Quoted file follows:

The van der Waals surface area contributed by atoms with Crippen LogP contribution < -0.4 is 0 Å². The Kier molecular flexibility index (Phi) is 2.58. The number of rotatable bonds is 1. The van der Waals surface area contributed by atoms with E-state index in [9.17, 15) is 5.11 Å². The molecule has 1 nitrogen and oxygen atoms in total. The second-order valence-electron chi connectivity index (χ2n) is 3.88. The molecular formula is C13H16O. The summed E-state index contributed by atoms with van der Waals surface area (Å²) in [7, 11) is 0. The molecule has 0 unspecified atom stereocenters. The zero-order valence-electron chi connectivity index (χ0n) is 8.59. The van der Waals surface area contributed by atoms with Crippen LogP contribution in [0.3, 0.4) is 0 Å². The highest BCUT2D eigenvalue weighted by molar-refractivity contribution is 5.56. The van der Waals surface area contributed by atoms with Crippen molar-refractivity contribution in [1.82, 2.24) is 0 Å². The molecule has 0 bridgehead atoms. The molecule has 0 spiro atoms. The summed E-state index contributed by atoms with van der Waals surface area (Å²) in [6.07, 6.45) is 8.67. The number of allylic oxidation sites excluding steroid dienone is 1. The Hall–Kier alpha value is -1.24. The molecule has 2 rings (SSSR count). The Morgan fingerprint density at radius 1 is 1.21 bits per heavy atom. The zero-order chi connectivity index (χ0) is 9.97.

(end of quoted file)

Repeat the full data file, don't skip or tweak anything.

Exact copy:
The van der Waals surface area contributed by atoms with Crippen LogP contribution < -0.4 is 0 Å². The Kier molecular flexibility index (Phi) is 2.58. The number of rotatable bonds is 1. The van der Waals surface area contributed by atoms with E-state index in [9.17, 15) is 5.11 Å². The molecule has 1 nitrogen and oxygen atoms in total. The second-order valence-electron chi connectivity index (χ2n) is 3.88. The molecular formula is C13H16O. The summed E-state index contributed by atoms with van der Waals surface area (Å²) in [7, 11) is 0. The molecule has 0 unspecified atom stereocenters. The zero-order valence-electron chi connectivity index (χ0n) is 8.59. The van der Waals surface area contributed by atoms with Crippen LogP contribution in [0.3, 0.4) is 0 Å². The highest BCUT2D eigenvalue weighted by molar-refractivity contribution is 5.56. The van der Waals surface area contributed by atoms with Crippen molar-refractivity contribution in [1.82, 2.24) is 0 Å². The molecule has 0 bridgehead atoms. The molecule has 0 spiro atoms. The summed E-state index contributed by atoms with van der Waals surface area (Å²) in [6.07, 6.45) is 8.67. The number of allylic oxidation sites excluding steroid dienone is 1. The Hall–Kier alpha value is -1.24. The molecule has 2 rings (SSSR count). The Morgan fingerprint density at radius 1 is 1.21 bits per heavy atom. The zero-order chi connectivity index (χ0) is 9.97.